On Saturday Oct. 26 from 10 a.m. to 2 p.m. the North Riverside Police, the Drug Enforcement Administration (DEA) and the Metropolitan Water Reclamation District of Greater Chicago (MWRD) will give the public an opportunity to prevent pill abuse and theft as well as prevent or reduce accidental contamination of streams, rivers and lakes by ridding their homes of potentially dangerous expired, unused, and unwanted prescription drugs.

Bring your medications for disposal to the following locations:

  • North Riverside Police Department at 2359 S. Des Plaines North Riverside, IL 60546.
  • Stickney Water Reclamation Plant, 6001 W. Pershing Road, Cicero.
  • O’Brien Water Reclamation Plant (formerly North Side), 3500 Howard Street, Skokie.
  • Calumet Water Reclamation Plant, 400 East 130th Street, Chicago.

The Brookfield Cool Village Group is also organizing an effort from 8 a.m. to 2 p.m. at the The Brookfield Village Hall, on the last day of the Farmer’s Market, to accept prescription drugs.

The service, the seventh nationally organized prescription drug take back day in three years, is free and anonymous, no questions asked.

Last April, Americans turned in 371 tons (over 742,000 pounds) of prescription drugs at over 5,800 sites operated by the DEA and its thousands of state and local law enforcement planners.

In its six previous Take Back events, DEA and its partners tool (in over 2,8 million pounds– more than 1,400) tons-of pills.

This initiative addresses a vital public safety and public health issue. Medicines that languish in home cabinets are highly susceptible t0 diversion, misuse, and abuse. Rates 0f prescription drug abuse in the U.S. are alarmingly high, as are the number of accidental poisonings and overdoses due to these drugs. Studies show that a majority of abused prescription drugs are obtained from family and friends, including from the home medicine cabinet. In addition, Americans are now advised that their usual methods for disposing of unused medicines-Hushing them down the toilet or throwing them in the trash-both pose potential safety and health hazards.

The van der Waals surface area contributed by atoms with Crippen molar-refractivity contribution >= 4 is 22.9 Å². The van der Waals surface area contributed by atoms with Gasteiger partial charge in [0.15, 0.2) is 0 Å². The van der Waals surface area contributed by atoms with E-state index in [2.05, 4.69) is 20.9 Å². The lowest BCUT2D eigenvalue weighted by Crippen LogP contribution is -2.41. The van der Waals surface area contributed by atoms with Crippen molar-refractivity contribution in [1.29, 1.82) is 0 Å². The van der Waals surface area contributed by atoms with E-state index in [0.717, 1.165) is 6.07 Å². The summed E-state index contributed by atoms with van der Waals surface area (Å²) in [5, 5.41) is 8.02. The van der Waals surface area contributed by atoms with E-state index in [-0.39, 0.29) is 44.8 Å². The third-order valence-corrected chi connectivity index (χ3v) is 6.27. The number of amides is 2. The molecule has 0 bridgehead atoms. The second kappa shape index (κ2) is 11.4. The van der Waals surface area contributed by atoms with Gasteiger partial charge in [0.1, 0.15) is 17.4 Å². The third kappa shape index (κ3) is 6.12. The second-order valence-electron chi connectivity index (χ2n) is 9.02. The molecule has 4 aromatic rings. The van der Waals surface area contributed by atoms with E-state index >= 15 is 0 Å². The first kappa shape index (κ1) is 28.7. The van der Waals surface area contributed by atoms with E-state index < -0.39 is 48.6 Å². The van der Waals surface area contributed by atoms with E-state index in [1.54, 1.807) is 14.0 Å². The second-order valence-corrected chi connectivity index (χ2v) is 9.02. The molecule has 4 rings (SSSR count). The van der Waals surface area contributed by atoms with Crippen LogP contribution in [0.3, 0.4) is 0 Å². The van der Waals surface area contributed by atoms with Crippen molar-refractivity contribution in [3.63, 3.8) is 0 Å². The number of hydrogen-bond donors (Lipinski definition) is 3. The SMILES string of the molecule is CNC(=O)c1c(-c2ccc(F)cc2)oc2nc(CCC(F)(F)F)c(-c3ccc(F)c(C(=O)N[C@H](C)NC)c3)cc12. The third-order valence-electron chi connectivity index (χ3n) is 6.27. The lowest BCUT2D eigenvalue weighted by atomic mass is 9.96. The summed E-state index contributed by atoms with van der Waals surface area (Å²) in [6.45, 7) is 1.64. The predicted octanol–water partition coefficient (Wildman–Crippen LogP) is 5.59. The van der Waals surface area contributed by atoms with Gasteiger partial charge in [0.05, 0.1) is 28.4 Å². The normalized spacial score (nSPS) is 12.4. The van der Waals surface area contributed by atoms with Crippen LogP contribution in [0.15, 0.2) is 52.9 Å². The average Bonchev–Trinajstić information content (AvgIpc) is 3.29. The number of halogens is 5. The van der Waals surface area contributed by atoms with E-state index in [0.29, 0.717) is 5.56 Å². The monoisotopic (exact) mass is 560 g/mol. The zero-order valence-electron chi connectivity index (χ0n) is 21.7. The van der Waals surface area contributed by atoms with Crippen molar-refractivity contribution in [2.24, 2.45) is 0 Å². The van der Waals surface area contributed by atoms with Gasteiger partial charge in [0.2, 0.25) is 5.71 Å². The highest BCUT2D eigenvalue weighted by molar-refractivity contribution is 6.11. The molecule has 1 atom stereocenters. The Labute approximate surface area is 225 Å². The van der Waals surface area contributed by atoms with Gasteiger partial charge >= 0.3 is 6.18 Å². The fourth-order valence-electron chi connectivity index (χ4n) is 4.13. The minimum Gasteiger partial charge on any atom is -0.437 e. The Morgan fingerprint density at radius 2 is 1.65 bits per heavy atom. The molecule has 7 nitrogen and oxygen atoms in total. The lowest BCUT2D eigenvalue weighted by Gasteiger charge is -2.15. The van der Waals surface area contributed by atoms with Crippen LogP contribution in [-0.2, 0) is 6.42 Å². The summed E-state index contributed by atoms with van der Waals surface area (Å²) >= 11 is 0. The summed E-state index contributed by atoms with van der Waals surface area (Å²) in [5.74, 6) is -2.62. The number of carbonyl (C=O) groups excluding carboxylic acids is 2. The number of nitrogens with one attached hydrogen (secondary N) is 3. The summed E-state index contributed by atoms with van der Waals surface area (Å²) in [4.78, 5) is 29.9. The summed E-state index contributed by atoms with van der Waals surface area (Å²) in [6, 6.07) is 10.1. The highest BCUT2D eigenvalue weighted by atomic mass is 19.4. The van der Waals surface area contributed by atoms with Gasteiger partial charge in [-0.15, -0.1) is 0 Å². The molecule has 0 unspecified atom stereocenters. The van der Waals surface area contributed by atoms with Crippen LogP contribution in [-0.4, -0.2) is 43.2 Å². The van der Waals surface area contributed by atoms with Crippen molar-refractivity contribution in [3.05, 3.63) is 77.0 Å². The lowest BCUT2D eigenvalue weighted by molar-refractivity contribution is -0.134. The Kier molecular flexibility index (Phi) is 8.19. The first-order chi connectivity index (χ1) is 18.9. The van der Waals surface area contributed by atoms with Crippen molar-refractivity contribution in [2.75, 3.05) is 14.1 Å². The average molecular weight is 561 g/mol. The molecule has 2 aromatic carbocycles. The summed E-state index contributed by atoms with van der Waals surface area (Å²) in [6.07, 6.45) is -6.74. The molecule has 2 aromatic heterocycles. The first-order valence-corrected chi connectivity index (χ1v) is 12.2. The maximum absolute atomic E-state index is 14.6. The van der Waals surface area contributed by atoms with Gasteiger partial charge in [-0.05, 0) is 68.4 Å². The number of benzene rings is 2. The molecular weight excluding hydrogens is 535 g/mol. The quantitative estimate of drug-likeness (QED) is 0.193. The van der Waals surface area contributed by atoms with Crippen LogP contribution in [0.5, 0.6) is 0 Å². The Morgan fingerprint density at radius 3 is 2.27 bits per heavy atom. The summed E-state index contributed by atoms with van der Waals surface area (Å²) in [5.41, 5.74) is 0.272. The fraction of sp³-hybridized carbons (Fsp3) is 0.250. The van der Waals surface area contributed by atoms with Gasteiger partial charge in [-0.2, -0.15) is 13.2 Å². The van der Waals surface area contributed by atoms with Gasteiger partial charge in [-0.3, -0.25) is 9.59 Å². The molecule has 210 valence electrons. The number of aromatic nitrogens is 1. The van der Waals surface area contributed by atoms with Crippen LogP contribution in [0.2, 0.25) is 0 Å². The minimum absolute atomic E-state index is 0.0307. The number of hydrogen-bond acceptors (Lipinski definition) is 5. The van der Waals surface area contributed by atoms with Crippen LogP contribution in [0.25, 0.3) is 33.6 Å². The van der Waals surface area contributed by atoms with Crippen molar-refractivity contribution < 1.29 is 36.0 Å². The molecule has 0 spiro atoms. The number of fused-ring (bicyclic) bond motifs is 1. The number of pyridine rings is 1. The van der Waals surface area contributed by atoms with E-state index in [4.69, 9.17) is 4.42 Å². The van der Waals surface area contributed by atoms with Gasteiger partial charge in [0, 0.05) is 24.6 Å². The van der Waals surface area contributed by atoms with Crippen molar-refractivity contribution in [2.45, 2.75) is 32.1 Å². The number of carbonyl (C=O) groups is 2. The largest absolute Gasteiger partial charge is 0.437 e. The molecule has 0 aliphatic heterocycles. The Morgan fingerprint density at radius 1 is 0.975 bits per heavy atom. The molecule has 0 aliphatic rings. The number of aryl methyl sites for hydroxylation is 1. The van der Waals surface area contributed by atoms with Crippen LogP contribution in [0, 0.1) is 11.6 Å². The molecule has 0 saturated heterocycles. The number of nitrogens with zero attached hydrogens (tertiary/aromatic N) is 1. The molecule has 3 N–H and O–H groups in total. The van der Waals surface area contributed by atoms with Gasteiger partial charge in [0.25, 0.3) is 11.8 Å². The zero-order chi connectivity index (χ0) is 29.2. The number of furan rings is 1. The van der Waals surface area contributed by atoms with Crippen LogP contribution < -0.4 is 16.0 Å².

DEA is in the process of approving new regulations that implement the Safe and Responsible Drug Disposal Act of 2010, which amends the Controlled Substances Act to allow an “ultimate user” (that is, a patient or pet or their family member or owner) of controlled substance medications to dispose of them by delivering them to entities authorized by the Attorney General to accept them. The Act also allows the Attorney General to authorize long term care facilities to dispose of their residents’ controlled substances in certain instances.

The MWRD’s wastewater treatment facilities are not designed to remove pharmaceutical products if they are poured down a drain or flushed down a toilet. The chemicals can work their way into lakes or streams, so this special collection gives the community an environmentally-friendly opportunity to properly dispose of expired or unwanted medications.

Pharmaceutical drugs can be just as dangerous as street drugs when taken without a prescription or doctor’s supervision. Unused prescription drugs thrown in the trash can be retrieved and abused or illegally sold. Unused drugs that are flushed contaminate the water supply. Proper disposal of unused prescription drugs saves lives and protects the environment. If you have unused prescription medications, please use this opportunity to properly dispose of them.

Additional information about the bi-annual pharmaceutical disposal collection can be found at http://www.deadiversion.usdoj.gov/drug_disposal/takeback/.